When you think of an office chair, most people think of the standard swivel chair and rightly so as this is the most common chair that we see being used in offices and home workstations.
As per the Safety, Health and Welfare at Work (General Application) Regulations 2007, Chapter 5 of Part 2: Display Screen Equipment, there is a minimum standard for chairs to be used at a DSE workstation. This includes a 5 spoke base on castors, height adjustable seat and adjustable backrest. These are considered the minimum requirements to allow DSE seating to be supportive and comfortable for most users.
During virtual home DSE assessments, I am increasingly asked, by users looking to purchase their own seating, about the benefits of an active seating option over the traditional office chair.
In this blog post I will highlight some of the active seating options available for DSE users, as well as the pros and cons of active seating as a workstation option.
What is Active Seating?
I would define active seating, or dynamic seating, as any seating option that encourages small movements in the seated position, while requiring engagement of the core muscles to maintain an upright position.
Active seating should encourage frequent small changes of posture without impacting concentration or focus.
Some traditional office chairs consider themselves as active seating due to flexibility in the seat and backrest position. However, I would not class these as active seating as they do not require engagement of the core to maintain an upright position.
Types of Active Seating
Active seating comes in a wide range of shapes and sizes.
Swiss / Stability / Exercise Ball
One of the most common active seating options that I am asked about is the Swiss or Exercise ball.
This is a large inflated ball that is available as the traditional ball or integrated into a frame.
There are also variations available that mimic an exercise ball but placed on top of a height adjustable gas stem.
Inflatable seat cushions are a space saving alternative for use with standard chairs.
The kneeling chair is a seating option that divides the weight between the shins, knees and the buttocks.
They are available in a fixed, rocking or adjustable version.
The saddle stool is often seen in dentistry, medical settings and laboratory settings but has become popular in office settings in recent years.
They are usually height adjustable and on castors for ease of movement.
Due to their design the seated position mimics the horse riding position, legs apart, knees below hips and pelvis tilted forward.
They are available with and without a backrest.
The seat can be one solid surface or split in two and some models have a tilt adjustable seat.
Balance stools are stools with a rounded base, a comfortable seat and height adjustment. They come in a range of designs but all require constant muscular engagement to remain seated and upright.
Leaning stools are stools designed for use at standing workstations. The user can pivot and flex, easily adjusting between seated and standing.
What are the Pros of Active / Dynamic Seating?
When an appropriate active seating option is used correctly, it can offer the following benefits.
Increased Pelvic Movement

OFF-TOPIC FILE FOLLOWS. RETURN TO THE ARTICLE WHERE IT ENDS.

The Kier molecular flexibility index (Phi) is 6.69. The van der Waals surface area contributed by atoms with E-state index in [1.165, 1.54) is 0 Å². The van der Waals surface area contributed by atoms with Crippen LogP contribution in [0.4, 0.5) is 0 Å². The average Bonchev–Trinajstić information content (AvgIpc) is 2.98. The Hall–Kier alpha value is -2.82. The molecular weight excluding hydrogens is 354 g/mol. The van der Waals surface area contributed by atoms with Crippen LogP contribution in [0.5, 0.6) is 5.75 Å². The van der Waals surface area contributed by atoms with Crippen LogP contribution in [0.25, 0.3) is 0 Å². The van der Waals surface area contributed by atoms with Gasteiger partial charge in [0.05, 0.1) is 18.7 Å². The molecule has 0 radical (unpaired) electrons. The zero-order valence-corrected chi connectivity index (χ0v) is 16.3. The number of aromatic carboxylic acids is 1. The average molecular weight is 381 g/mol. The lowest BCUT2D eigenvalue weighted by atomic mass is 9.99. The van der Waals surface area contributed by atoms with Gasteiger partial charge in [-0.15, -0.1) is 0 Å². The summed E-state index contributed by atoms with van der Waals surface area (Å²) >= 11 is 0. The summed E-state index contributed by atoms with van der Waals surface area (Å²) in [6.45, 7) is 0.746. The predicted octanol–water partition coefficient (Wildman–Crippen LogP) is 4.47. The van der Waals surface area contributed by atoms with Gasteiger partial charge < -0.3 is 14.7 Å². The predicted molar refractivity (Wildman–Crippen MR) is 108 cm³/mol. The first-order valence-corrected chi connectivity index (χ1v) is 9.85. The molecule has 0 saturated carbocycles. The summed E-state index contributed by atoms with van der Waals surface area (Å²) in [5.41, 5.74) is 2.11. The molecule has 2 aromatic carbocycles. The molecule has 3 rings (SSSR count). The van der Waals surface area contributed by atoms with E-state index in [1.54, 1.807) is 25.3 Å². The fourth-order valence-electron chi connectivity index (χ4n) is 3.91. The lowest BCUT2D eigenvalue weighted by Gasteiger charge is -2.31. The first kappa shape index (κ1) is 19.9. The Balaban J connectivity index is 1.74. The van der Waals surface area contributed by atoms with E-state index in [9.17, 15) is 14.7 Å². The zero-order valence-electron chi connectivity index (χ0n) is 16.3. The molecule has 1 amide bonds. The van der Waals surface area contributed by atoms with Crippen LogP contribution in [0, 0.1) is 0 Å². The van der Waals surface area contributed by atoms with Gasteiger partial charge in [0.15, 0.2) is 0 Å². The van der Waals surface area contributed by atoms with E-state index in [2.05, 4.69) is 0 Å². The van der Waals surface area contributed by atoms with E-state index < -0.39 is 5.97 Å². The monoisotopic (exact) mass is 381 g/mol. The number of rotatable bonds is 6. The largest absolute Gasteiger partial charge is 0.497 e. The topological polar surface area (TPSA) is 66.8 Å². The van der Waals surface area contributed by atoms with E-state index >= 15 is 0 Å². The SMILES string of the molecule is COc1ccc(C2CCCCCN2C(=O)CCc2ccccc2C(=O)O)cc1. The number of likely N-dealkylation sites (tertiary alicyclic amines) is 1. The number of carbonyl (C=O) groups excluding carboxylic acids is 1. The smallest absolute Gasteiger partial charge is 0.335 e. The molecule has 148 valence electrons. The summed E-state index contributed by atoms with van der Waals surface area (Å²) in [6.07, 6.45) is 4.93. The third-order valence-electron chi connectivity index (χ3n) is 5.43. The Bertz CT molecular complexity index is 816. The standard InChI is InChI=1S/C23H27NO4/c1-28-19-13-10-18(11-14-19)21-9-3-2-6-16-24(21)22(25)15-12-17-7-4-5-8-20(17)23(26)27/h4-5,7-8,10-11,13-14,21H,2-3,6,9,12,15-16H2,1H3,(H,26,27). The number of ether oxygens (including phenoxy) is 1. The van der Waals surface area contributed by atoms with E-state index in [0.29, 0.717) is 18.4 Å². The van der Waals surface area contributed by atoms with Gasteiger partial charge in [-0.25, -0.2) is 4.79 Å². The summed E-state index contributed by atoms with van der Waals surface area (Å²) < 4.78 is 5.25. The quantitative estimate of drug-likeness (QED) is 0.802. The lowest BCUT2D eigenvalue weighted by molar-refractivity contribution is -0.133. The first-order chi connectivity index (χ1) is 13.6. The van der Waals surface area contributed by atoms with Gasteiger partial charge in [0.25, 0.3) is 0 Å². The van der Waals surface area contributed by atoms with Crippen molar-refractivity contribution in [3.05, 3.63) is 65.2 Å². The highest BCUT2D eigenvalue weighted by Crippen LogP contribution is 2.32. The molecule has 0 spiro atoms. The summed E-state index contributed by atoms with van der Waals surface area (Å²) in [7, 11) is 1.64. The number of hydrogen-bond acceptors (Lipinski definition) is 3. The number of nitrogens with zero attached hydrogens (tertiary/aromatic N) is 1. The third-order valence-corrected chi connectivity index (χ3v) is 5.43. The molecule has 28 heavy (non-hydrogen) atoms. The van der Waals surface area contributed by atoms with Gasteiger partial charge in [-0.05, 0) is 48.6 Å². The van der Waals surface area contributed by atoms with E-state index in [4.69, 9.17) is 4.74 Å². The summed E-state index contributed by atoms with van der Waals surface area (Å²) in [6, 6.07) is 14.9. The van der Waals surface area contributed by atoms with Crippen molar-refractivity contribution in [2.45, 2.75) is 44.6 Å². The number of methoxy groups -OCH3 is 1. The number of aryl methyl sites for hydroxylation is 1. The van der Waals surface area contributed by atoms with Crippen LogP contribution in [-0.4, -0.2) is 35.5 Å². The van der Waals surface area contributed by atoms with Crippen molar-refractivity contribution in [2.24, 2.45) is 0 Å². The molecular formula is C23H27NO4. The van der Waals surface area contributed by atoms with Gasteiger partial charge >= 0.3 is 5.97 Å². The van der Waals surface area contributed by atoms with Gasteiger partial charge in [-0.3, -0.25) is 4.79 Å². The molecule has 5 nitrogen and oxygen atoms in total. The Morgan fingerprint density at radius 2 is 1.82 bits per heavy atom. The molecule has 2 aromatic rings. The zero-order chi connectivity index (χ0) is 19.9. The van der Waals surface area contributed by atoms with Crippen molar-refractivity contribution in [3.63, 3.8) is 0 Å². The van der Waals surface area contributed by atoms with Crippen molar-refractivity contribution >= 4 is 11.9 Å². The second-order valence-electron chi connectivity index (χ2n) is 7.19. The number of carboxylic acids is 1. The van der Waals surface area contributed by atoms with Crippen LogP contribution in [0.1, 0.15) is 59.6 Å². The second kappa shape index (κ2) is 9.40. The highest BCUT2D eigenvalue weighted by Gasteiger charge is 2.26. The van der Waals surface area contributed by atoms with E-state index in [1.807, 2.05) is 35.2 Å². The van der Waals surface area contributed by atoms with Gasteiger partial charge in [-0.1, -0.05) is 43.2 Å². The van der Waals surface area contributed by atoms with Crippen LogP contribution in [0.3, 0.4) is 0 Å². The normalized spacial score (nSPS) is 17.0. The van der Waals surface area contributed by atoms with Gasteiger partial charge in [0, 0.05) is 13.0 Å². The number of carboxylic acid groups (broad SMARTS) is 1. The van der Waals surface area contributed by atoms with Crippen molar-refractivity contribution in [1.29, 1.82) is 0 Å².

Frequent small movements of the pelvis improves mobility of the upper and lower body and encourages blood flow to the intervertebral discs.
Increased Core Strength
Increased activation of the core stabiliser muscles can help develop and strengthen them and the muscles around them over time.
The right active seating option will encourage the natural curvature of the spine, encouraging an upright posture. This will have a knock on effect on the functioning of the respiratory system and digestive system.
Improved Blood Flow
The regular small movements encourage increased blood flow, improving oxygen circulation and waste removal from the muscles.
Reduced Muscle Tension
The regular small movements and increased blood flow reduce static loading and tension in the muscles.
What are the Cons of Active / Dynamic Seating?
The constant mobility and muscle activation can cause tiredness and fatigue, especially in the back and shoulders.
The fatigue in the muscles and lack of back support can encourage a slumped posture with rounded shoulders with prolonged use.
Incompatibility with Other Office Furniture
Depending on stature and the height of the work surface, there is a risk of increased tension in the upper body or contact stress in the wrists or forearms due to incorrect seated height.
Discomfort in Sit Bones / Knees
Due to the pressure points when seated in a saddle stool or a kneeling chair, users can experience discomfort in the sit bones, the knees or the shins.
Active Seating – Final Thoughts
On paper, active seating offers a great alternative to the standard office chair for users with a dedicated workstation.
If you are thinking of changing to an active seating option, I advise phasing it in over time, starting with 20 minutes before taking a microbreak from the desk and going back to the supportive seating. This can be increased over time to build up muscular stamina.
Active seating is a great option to have to use with an adjustable sit stand workstation as the surface height can be adjusted to suit the seating and offers the option to stand at the workstation to reduce muscular load associated with sitting, active and passive.
However, in practice, based on assessments with average DSE users, most users do not have the appropriate baseline core strength to maintain an upright posture for the amount of time they regularly spend seated.
I also recommend working to increase overall core strength via exercise and Pilates to allow you to make better use of your active seating.